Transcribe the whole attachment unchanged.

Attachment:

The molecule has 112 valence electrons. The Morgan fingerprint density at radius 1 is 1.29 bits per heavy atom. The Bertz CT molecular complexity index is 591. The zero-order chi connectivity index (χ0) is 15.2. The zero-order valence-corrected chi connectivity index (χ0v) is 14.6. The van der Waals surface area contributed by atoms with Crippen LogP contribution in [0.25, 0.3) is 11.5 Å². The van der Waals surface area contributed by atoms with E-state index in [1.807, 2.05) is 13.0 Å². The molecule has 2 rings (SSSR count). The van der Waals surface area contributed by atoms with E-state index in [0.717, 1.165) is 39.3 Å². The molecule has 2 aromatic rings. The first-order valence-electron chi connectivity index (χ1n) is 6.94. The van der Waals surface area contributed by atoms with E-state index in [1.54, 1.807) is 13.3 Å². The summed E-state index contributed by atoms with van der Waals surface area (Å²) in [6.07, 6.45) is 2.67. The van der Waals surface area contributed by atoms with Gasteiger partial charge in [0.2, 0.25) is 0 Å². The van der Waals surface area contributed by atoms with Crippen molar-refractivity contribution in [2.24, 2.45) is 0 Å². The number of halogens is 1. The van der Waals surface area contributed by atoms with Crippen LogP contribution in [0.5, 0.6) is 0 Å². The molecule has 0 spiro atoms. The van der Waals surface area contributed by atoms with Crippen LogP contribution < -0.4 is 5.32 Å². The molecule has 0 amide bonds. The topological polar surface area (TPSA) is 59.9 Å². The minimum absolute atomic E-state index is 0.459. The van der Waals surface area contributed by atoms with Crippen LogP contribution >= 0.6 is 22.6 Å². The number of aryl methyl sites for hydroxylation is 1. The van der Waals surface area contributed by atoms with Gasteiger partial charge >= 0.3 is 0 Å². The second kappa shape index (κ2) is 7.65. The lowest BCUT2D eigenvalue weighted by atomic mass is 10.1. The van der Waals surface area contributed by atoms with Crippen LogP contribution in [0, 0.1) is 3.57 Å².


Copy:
The molecule has 112 valence electrons. The Morgan fingerprint density at radius 1 is 1.29 bits per heavy atom. The Bertz CT molecular complexity index is 591. The zero-order chi connectivity index (χ0) is 15.2. The zero-order valence-corrected chi connectivity index (χ0v) is 14.6. The van der Waals surface area contributed by atoms with Crippen LogP contribution in [0.25, 0.3) is 11.5 Å². The van der Waals surface area contributed by atoms with E-state index in [1.807, 2.05) is 13.0 Å². The molecule has 2 rings (SSSR count). The van der Waals surface area contributed by atoms with E-state index in [0.717, 1.165) is 39.3 Å². The molecule has 2 aromatic rings. The first-order valence-electron chi connectivity index (χ1n) is 6.94. The van der Waals surface area contributed by atoms with E-state index in [1.54, 1.807) is 13.3 Å². The summed E-state index contributed by atoms with van der Waals surface area (Å²) in [6.07, 6.45) is 2.67. The van der Waals surface area contributed by atoms with Gasteiger partial charge in [0.2, 0.25) is 0 Å². The van der Waals surface area contributed by atoms with Crippen molar-refractivity contribution in [2.24, 2.45) is 0 Å². The number of halogens is 1. The van der Waals surface area contributed by atoms with Crippen LogP contribution in [0.5, 0.6) is 0 Å². The molecule has 0 spiro atoms. The van der Waals surface area contributed by atoms with Crippen LogP contribution < -0.4 is 5.32 Å². The molecule has 0 amide bonds. The topological polar surface area (TPSA) is 59.9 Å². The minimum absolute atomic E-state index is 0.459. The van der Waals surface area contributed by atoms with Crippen LogP contribution >= 0.6 is 22.6 Å². The number of aryl methyl sites for hydroxylation is 1. The van der Waals surface area contributed by atoms with Gasteiger partial charge >= 0.3 is 0 Å². The second kappa shape index (κ2) is 7.65. The lowest BCUT2D eigenvalue weighted by atomic mass is 10.1. The van der Waals surface area contributed by atoms with Crippen LogP contribution in [0, 0.1) is 3.57 Å².